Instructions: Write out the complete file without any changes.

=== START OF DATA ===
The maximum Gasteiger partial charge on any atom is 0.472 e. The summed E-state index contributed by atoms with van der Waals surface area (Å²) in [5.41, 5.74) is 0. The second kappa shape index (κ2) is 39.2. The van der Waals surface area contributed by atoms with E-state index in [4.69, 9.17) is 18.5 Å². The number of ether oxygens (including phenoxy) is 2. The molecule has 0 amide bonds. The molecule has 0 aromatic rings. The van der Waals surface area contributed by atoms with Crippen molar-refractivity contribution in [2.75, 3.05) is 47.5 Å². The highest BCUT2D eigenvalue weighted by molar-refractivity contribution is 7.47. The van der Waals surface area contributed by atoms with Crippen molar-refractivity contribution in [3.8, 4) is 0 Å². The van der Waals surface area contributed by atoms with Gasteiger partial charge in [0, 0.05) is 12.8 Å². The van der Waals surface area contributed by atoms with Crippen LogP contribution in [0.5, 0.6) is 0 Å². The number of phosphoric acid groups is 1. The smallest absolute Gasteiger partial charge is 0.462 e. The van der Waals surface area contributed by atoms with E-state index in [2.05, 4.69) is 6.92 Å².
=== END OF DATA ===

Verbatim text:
The maximum Gasteiger partial charge on any atom is 0.472 e. The summed E-state index contributed by atoms with van der Waals surface area (Å²) in [5.41, 5.74) is 0. The second kappa shape index (κ2) is 39.2. The van der Waals surface area contributed by atoms with E-state index in [4.69, 9.17) is 18.5 Å². The number of ether oxygens (including phenoxy) is 2. The molecule has 0 amide bonds. The molecule has 0 aromatic rings. The van der Waals surface area contributed by atoms with Crippen molar-refractivity contribution in [2.75, 3.05) is 47.5 Å². The highest BCUT2D eigenvalue weighted by molar-refractivity contribution is 7.47. The van der Waals surface area contributed by atoms with Crippen molar-refractivity contribution in [3.8, 4) is 0 Å². The van der Waals surface area contributed by atoms with Gasteiger partial charge in [0, 0.05) is 12.8 Å². The van der Waals surface area contributed by atoms with Crippen LogP contribution in [0.5, 0.6) is 0 Å². The number of phosphoric acid groups is 1. The smallest absolute Gasteiger partial charge is 0.462 e. The van der Waals surface area contributed by atoms with E-state index in [2.05, 4.69) is 6.92 Å².